Influence of vocal style and technique on 18th- and 19th-century violin playing as documented in treatises and performance reviews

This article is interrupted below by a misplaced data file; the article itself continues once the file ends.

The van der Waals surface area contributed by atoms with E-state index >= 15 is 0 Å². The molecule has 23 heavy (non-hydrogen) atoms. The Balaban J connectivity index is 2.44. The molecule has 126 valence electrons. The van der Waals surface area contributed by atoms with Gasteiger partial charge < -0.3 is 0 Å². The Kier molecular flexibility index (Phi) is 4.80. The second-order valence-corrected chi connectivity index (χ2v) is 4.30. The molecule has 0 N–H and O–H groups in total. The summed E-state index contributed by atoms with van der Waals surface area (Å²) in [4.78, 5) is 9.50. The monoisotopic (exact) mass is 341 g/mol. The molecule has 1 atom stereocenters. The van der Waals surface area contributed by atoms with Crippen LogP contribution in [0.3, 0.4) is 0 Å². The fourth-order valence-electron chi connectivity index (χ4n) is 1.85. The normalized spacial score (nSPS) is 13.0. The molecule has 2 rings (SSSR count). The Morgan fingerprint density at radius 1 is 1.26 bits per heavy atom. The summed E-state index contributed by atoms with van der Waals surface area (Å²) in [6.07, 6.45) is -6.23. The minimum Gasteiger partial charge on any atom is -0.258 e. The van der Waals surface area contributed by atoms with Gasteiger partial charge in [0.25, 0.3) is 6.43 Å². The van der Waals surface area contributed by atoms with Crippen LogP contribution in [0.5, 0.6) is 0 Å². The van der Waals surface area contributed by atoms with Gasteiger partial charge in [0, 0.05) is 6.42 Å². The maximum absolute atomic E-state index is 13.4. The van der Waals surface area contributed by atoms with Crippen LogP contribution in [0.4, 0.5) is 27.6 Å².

The voice and violin have shared a close relationship throughout documented musical history and vocal techniques and expressive devices have often been the basis of guiding solid and tasteful violin technique and style. The ability to imitate the voice was amongst the highest praise lavished on instrumentalists and particularly violinists during the 18th and 19th centuries, and advice for cultivating this ability dominated violin treatises of the period. In the mid-18th century, Francesco Geminiani (1687-1762) stated in his The Art of Playing on the Violin (1751) that, "The Art of playing the Violin consists in giving the Instrument a Tone that shall in a Manner rival the most perfect human Voice."3 Kreutzer, Baillot and Rode’s French Violin School, established at the Paris Conservatoire at the turn of the 19th century, incorporated many fundamental aspects of singing style and technique in order to teach violin. The importance given to the French style of violin playing at the turn of the 19th century can be seen at the beginning of Michel Woldemar’s (1750-1815) Méthode de violon de L. Mozart (1801) where he states that Giovanni Battista Viotti (1755-1824) was the “leader and model of a new school.”4 As Clive Brown explains, the French Revolution was responsible for the spreading of the French style throughout Europe, and specifically to Austria and Germany. “Musical ambassadors of contemporary French taste” such as the fathers of the French School—Pierre Baillot (1771-1842), Rudolphe Kreutzer (1766-1831) and Pierre Rode (1774-1840)—travelled extensively to and via Vienna in the first two decades of the 19th century, spreading the styles and ideals of violin playing established in their joint publication of the Paris Conservatoire’s teaching manual, Méthode de violon par Baillot, Rode et Kreutzer; redigee par Baillot (1803).5 One extensive review of a performance of Kreutzer’s Violin Concerto no. 12 in the Leipzig Allegemeine musikalische Zeitung (June, 1804) shows that the public, as well as leading French school violinists of the time, were in agreement about this change in style of playing, explaining that passages “that only produce their effect when played on a single string … must be executed with an artful use of position changing” (i.e. portamento). Furthermore, in order to affect the listener, the performer should have “security in the highest and to some extent unconventional positions, power and flexibility of the fingers of the left hand in passages … and taste and correct feeling in executing nuances etc.”6 Schubert’s contemporary and musical colleague, Louis Spohr (1784-1859), openly admitted that he was largely influenced by the French style,7 particularly the playing of Rode,8 and, after being refused by Viotti, studied with Franz Eck (1774-1804), who greatly influenced his singing bowing technique.9 In 1805 Johann Friedrich Reichardt (1752-1814) criticised Spohr’s portamento as “an exaggerated copy of Rode’s,” which shows the extent of Sophr’s embodiment of the French style.10 More examples of concert reviews praising the French style and condemning others throughout Germany and Austria can be seen in Clive Brown’s book Classical and Romantic Performance Practice (1750-1900) and his article, "Polarities of virtuosity in the first half of the 19th century."11 This range of written evidence clearly shows that the French violin school not only had great influence in Paris but also across Europe at the turn of the 19th century. Therefore, the ‘singing’ French style of playing should be explored further in order to understand the sound world in which Schubert was writing.